Author Archives: Majid Jamaleldine


On October 1, I attended the Minnesota State High School League’s public hearing on the proposed policy that would allow transgender athletes to play on the team that best aligns with their gender identity. Ultimately, this policy would be one step in recognizing and respecting a community that dominant culture seeks to isolate and silence.

Link to the policy draft: (

During the hearingworkshop, many people voiced their opinions about the policy. Some of the opinions were valiant, courageous cries for acknowledgement, while others were drenched in fear and prejudice. I was particularly dismayed by one specific testimony. A passionate woman had organized a herd of high schoolers as a visual aid to support her opposition of the policy. At the end of her declaration, she singled out the group of students that had been standing along the wall and asked how many girls were scared/uncomfortable of showering with someone who was a different sex than them. Each high school girl that was lined up against the wall raised her hand.

As my filming partner and I were getting ready to leave, the group of high schoolers that were lined up against the wall walked past us. In the snippet of conversation that I caught, the phrase, “Man, I don’t want to shower with one of those people,” landed in my ears.

At first I was in shock of the amount of comments that were thrown around the room that reflected so many oppresive status-quo ideals. This put me into fury after the public hearing: Why do people have to make others that are different than them feel small? Why do people feel the need to hurt others? Why is it hard to see everyone as valuable, sharing a piece of the same humanity?

Being a racially mixed person who presents female, I face my own oppressions as I walk outside my house everyday and into the world. However, I have the privilege of appearing as well as identifying as female. At birth, I was told that I was a girl, and I, in fact, strongly identify with being female. And, luckily for me, society approves of my presentation. When I meet someone new, I don’t have to wince every time they don’t see who I am. I don’t have to remind them to talk to me using she, her, hers pronouns. I don’t have to question seemingly simple, everyday actions such as which bathroom I should use and what clothes I should wear that will reflect my gender. I don’t have to wonder if they will see me for who I truly am when it comes to my gender. However, not everyone has this privilege. For trans* folks, it is a battle against the raging current of societal norms to be true to themselves as well as the people around them. Although they may be victorious in taking the first step towards personal truth, turmoil can continue as they are confronted by peers, adults, certain religious groups, etc. who treat them as less than human. Shared public spaces that appear to be safe also become minefields; areas that need to be strategically navigated lest a fatal explosion occurs.

As the wise Ricardo Levins Morales says, “Trauma is an indicator that people are forced to believe an untrue narrative about who they are… In order to combat this, a new story about the person experiencing trauma has to be told.” In statistics provided by the National Center of Transgender Equality (2011), 82% of transgender youth feel unsafe at school. Further, only 54% of the transgender students who are bullied actually report the bullying. However, only a third of these reported incidents are actually addressed by the school: it is clear that voices are being silenced. This means the system is failing these students. School is a shared public space where no one deserves to be fearful, yet these students cannot walk the halls of their schools with a sense of security in who they are. This means transgender youth are experiencing a form of trauma whenever they gather the courage to walk through the doors of their school in their reclaimed identity. A part of this fear and trauma comes from the fact that there is a lack of acceptance and acknowledgement in shared gender spaces. In implementing the proposed policy, a bridge for this need of recognition would be created. As a first, though hopefully far from last, step, it would provide a gateway for transgender youth to lead on telling their own narrative of their humanity.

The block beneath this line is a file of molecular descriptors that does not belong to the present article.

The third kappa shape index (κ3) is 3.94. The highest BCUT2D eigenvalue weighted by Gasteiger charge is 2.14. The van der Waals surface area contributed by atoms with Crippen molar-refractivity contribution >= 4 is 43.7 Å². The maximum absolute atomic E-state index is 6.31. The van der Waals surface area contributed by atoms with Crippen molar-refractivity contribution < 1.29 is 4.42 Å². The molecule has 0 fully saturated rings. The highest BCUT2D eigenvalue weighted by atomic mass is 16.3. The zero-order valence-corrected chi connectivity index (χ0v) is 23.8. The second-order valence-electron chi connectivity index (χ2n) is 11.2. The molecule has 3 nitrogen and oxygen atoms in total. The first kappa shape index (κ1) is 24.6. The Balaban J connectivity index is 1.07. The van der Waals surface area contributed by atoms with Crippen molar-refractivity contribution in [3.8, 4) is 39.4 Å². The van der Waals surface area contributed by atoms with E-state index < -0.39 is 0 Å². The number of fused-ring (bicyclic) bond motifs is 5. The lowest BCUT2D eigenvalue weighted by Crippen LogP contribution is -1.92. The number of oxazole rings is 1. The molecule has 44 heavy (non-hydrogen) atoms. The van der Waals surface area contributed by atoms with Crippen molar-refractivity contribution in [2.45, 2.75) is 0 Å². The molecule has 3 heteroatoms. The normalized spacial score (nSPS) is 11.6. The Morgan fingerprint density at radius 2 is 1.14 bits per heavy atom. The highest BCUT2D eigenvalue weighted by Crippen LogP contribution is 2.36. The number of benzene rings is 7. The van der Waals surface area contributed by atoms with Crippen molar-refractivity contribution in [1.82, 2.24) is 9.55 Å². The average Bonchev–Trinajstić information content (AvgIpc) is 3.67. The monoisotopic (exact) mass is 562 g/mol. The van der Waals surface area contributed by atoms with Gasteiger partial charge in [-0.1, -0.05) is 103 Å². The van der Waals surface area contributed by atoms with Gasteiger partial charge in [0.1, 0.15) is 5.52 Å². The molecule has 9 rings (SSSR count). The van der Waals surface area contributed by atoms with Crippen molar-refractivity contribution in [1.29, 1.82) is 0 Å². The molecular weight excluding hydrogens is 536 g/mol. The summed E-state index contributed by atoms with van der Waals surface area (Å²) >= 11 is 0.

The proposed policy has some gaps in it that hopefully will be worked out over time to make it even better for trangender youth, however it is an important beginning towards justice in our school systems. If passed, the policy would be one step in bringing human dignity, security, and respect to those who are most in need of it by providing a shared space that is acknowledging and affirming of gender for all students. Therefore, I strongly push the MSHSL to pass this policy on December 04.

MPIRG and Sarah photo

My heart was racing. I looked out at the sea of expectant eyes, feeling like they were swallowing me whole. I couldn’t disappoint them. They were all here with high expectations and minds filled with their own unique perceived truths; the two things that can potentially hinder growth and learning. And I, the “expert”, was the reason why they came here.

This weekend I had the opportunity to co-facilitate a training for the Minnesota Public Interest Research Group (MPIRG) at their annual fall retreat. I was there as a part of Line Break Media as well as an MPIRG board member. I remember my friend, the chair of the board, asking me if I would do a workshop to share with other students a hint of what I was learning in my internship at Line Break. I reluctantly said that I would, knowing that it would be a good opportunity to stretch the thoughts of my peers as well as tackle my fear of public speaking.

I was drawn to Line Break because they use media to connect groups and share stories. Story has always been a source of life and a fortress for me. When I was a little girl growing up underneath the scorching sun of Las Vegas, Nevada, my little sister and I were watched over by our nanny who had immigrated from Mexico. After running around all day and causing havoc, Josefina would settle us down by telling stories from her home. Sometimes she wanted to talk about legends and myths, and other times she merely wanted to tell us about her family, whom she missed dearly. No matter what she decided to share with us at the end of the long day, I was always enraptured by her words as they wrapped around my small frame and carried me to a place outside of the walls of Las Vegas and connected me with the history of my own Latina roots.